Law firm assists on Unusual art project | 18 November 10
LAW firm Ward Hadaway is helping to bring something Unusual to Salford Quays in Greater Manchester.
The firm’s creative industries team, which is based at the Sharp Project in Manchester, advised award-winning arts practice Unusual on a public art commission to mark the tenth anniversary of the arrival of The Lowry art gallery at Salford Quays.
Inspired by stories of former dock-workers, who described Salford Quays (formerly Manchester Docks) as a gateway to the world, Manchester-based Unusual worked with schoolchildren born in 2000, the year The Lowry opened, to create a striking work situated on The Quays.
Their work – called Where The Wild Things Were (left, picture by Ben Blackall) – is formed by a series of eight metre-high etched stainless steel and composite blades which sway in the wind and evoke the Elephant Grass found in Africa and Asia, an example of the exotic from far-off lands which Salford Quays helped to bring to Manchester.
The piece forms part of a permanent heritage trail featuring four other pieces of public art on Salford Quays, soon to be home to the BBC’s Media City complex, which opens next year.
The project – called Unlocking Salford Quays – has been financed by the Heritage Lottery Fund.
Ward Hadaway’s creative industries team, led by partner Laura Harper, advised Unusual on the contractual issues associated with the project.
Laura Harper, head of Ward Hadaway’s creative industries team, said: “Claire and Lee Donnelly at Unusual have a fantastic track record for creating really striking and thought-provoking pieces of public art so we were delighted to be working with them on this project.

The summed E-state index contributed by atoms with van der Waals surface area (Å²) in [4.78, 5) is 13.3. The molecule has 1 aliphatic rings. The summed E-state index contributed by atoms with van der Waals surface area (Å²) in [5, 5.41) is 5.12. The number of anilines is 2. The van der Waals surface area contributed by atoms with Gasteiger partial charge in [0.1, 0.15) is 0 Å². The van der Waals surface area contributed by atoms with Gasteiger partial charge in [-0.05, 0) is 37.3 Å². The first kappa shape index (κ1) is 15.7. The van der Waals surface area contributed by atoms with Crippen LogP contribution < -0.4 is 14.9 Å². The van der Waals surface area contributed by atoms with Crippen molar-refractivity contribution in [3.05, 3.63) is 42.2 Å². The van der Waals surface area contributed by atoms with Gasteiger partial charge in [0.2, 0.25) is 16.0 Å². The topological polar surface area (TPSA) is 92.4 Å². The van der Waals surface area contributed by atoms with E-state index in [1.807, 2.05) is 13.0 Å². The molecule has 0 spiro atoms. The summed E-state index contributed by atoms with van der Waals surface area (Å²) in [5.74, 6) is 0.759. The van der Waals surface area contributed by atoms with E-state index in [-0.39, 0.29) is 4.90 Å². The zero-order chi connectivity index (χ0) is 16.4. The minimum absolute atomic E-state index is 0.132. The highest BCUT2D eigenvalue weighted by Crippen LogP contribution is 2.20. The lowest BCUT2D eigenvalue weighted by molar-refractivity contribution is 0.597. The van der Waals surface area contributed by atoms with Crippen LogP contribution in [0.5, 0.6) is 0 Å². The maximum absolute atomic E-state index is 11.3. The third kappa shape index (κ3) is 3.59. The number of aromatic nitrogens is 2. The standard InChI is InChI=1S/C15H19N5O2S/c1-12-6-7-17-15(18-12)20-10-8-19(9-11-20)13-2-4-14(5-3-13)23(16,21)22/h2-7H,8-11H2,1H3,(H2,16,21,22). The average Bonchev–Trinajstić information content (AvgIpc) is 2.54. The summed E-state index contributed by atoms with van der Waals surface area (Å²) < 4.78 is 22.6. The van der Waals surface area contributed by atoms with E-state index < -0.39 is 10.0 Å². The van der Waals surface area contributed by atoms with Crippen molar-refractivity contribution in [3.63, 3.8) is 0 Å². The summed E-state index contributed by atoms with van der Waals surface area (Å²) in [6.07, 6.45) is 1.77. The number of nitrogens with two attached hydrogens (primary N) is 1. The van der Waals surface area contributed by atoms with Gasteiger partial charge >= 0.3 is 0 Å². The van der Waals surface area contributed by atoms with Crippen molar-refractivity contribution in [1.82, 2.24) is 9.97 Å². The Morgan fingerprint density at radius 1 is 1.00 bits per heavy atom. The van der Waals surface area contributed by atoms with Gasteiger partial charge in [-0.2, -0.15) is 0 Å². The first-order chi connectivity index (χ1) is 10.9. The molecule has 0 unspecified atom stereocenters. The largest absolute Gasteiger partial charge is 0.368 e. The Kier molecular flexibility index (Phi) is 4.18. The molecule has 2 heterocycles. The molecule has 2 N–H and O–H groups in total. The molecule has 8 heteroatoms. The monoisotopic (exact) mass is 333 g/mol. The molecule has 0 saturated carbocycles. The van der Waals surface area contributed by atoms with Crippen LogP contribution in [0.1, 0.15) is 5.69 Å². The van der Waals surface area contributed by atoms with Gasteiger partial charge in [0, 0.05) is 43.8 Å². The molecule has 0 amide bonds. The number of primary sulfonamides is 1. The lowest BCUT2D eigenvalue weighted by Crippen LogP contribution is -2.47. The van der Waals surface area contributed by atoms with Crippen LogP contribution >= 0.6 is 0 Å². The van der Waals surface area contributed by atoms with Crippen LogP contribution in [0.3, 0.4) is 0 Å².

“The fact that this is a permanent piece of art in a high profile location in the North West makes it even more rewarding, especially bearing in mind the fact that school children in the area have had a major input into the final piece.”
As well as the commission at Salford Quays, Unusual have been involved in public artworks at a number of other locations in the North West, including New Islington in Manchester, where their Lifeblood sculpture at New Islington health centre won the award for Best Use of Visual Art in Healthcare.
Unusual also worked with artist Michael Trainor to create a giant moving graphic equaliser on the outside of music venue Band on the Wall in Manchester’s Northern Quarter.
Using 16,000 LED lights, the equaliser reacts to the noise of the city during the day and moves to the sound of the music inside the venue during the night.
Elsewhere in the North, the practice has also created a 25-metre long artwork around a new Surestart centre in Golcar, West Yorkshire, and a sensory courtyard, external seating sculpture and wayfinding floor artwork at a health centre in Stanley, County Durham.
Lee Donnelly from Unusual said: “Ward Hadaway’s experience and advice has been invaluable to us throughout the Unlocking Salford Quays project.”
The Unusual project is the latest in a series of creative ventures which Ward Hadaway has advised on.
The Top 100 UK law firm’s creative industries team has previously advised on projects including an international collaborative film project between Salford University and Salford-based film company Candella Films, a US commission for renowned artist Mackenzie Thorpe Limited and a book celebrating the life of the late Joy Division and New Order manager Rob Gretton.
The team also regularly provide advice on issues for technology companies, games developers, international artists, advertising and design agencies, film companies, musicians and producers.
Carol Isherwood, assistant solicitor in the team, was the legal panellist in the only two Music Manager Forum’s Induction Days for new band managers to be held outside of London.
These took place at the Liverpool headquarters of creative industries support agency Merseyside ACME and in Manchester as part of the In The City 2010 music conference.
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